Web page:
An opinion issued late last month by the Louisiana Attorney General’s Office says that the recent merger of New Orleans’ 911 and 311 services doesn’t appear to follow state laws governing the uses of the 911 call center.

And though the merger was done in part to save the city money — shifting 311 expenses to the Orleans Parish Communication District, which runs the 911 center — the AG’s office says the Communication District shouldn’t be using its own funds on non-emergency 311 calls.

Legal opinions from the Attorney General’s Office, while not legally binding, are considered important legal guidance for state and local government agencies.

But communication district Executive Director Tyrell Morris, told The Lens in an interview that the opinion won’t impact the arrangement, which went into effect in January.

“We do not believe this opinion will change any current agreement,” he said.

Mayor LaToya Cantrell proposed moving 311 — a catch-all non-emergency service request line — into the 911 call center last year, as part of her 2019 budget proposal.

Under the plan, 911 operators would handle  both emergency calls and 311 calls, such as resident complaints about clogged catch basins or broken streetlights. The move would allow the 311 phone service to operate 24 hours a day, rather than being restricted to City Hall business hours. What’s more, the city would no longer have to pay $900,000 per year for 311, Cantrell said. The Communication District would include the service in its own budget.

The Communication District’s governing board approved the plan in November. And the City Council approved it in its last meeting of 2018.

Lisa Hudson, the city’s personnel director, sought an opinion from the AG’s office about the merger agreement between the city and the Communication District, a state-created agency. She wanted to know how it would affect the city’s 311 employees — who had certain job protections under the city’s Civil Service system — when their positions were  eliminated. (The employees were offered other jobs, including at the 911 call center. Communication District employees are not covered by the city’s Civil Service system.)

The responding legal opinion avoids the employment question, saying it was a city personnel matter.

It does, however, go into some detail about the legality of  the merger itself. Because the Communication District was created primarily to administer an emergency number and assist the police department, fire department and city EMS, “it is likely improper for a communications district to administer a number for residents to call regarding local governmental information.”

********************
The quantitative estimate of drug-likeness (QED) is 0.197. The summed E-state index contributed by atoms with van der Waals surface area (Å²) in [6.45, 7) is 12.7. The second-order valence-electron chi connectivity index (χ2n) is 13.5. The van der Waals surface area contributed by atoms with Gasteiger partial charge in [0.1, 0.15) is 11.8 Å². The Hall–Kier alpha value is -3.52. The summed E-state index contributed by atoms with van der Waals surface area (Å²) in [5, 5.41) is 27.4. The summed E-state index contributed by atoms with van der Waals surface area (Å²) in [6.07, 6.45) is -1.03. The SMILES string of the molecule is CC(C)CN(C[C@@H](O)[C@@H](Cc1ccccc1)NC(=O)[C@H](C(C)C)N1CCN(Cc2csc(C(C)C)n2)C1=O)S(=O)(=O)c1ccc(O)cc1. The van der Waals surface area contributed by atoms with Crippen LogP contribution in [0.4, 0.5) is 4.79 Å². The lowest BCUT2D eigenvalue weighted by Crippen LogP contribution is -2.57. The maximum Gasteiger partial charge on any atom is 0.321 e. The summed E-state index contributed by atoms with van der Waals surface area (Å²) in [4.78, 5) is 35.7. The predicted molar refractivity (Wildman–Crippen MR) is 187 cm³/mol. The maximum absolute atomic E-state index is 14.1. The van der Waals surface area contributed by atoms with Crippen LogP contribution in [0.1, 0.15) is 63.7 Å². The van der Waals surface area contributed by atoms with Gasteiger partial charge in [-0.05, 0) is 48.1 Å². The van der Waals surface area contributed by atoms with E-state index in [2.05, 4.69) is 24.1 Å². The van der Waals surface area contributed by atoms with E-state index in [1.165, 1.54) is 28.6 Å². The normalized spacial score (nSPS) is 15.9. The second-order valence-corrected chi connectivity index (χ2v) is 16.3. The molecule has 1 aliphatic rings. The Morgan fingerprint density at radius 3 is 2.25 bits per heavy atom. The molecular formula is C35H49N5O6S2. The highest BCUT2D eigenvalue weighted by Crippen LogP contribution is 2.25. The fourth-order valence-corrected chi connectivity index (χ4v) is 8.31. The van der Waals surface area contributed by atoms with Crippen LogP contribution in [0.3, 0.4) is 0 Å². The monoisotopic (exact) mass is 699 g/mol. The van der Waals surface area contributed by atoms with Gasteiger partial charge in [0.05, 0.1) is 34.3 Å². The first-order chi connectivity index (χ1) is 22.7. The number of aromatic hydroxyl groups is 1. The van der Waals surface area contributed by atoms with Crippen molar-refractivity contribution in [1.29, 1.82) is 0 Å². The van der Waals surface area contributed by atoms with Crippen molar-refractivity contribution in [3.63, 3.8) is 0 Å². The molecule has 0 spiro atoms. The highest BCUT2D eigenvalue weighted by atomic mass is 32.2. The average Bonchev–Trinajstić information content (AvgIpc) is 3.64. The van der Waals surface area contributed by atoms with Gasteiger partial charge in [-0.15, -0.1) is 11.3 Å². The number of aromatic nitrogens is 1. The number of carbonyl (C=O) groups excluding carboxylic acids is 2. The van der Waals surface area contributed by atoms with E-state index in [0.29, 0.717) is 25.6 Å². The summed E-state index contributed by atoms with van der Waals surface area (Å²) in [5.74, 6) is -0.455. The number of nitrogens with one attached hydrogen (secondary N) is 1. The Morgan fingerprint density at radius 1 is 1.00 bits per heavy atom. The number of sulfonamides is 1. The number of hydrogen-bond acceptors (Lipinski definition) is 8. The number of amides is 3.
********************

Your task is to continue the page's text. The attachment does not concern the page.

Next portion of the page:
The opinion notes that state law also provides for the Communication District to collect surcharges from landlines and mobile phones to provide 911 services. Those funds “shall not be diverted by any other entity or any other purpose.”  As a result, the opinion says, “the OPCD may not expend its funds to administer the 311 call center.”

Morris said that the City Attorney’s Office and the Communication District’s legal counsel interpret the opinion to mean that the merger is legal as long as 911 surcharges aren’t involved. The agency’s largest source of revenue is a yearly allocation of about $9.5 million from the city to provide 911 service.

However, according to the agency’s 2019 budget, its operating costs — expenses directly related to providing that service — are $10.3 million. Since all 911 operators are handling 311 calls, all operating expenses are also going into 311. But Morris said the additional $800,000 not provided by the city is coming from the Communication District’s reserves.

“The OPCD General Counsel and I have reviewed this opinion along with the City Attorney. We do not see any issue or conflict between this opinion and the current cooperative endeavors agreement between OPCD and the City of New Orleans,” Morris wrote in a follow-up email to The Lens. “The consolidation of 3-1-1 services with OPCD has provided wonderful results for our residents and we look forward to the future.”

Cantrell’s office did not immediately respond to a request for comment.

Charles Maldonado

Charles Maldonado is the editor of The Lens. He previously worked as The Lens' government accountability reporter, covering local politics and criminal justice. Prior to joining The Lens, he worked for...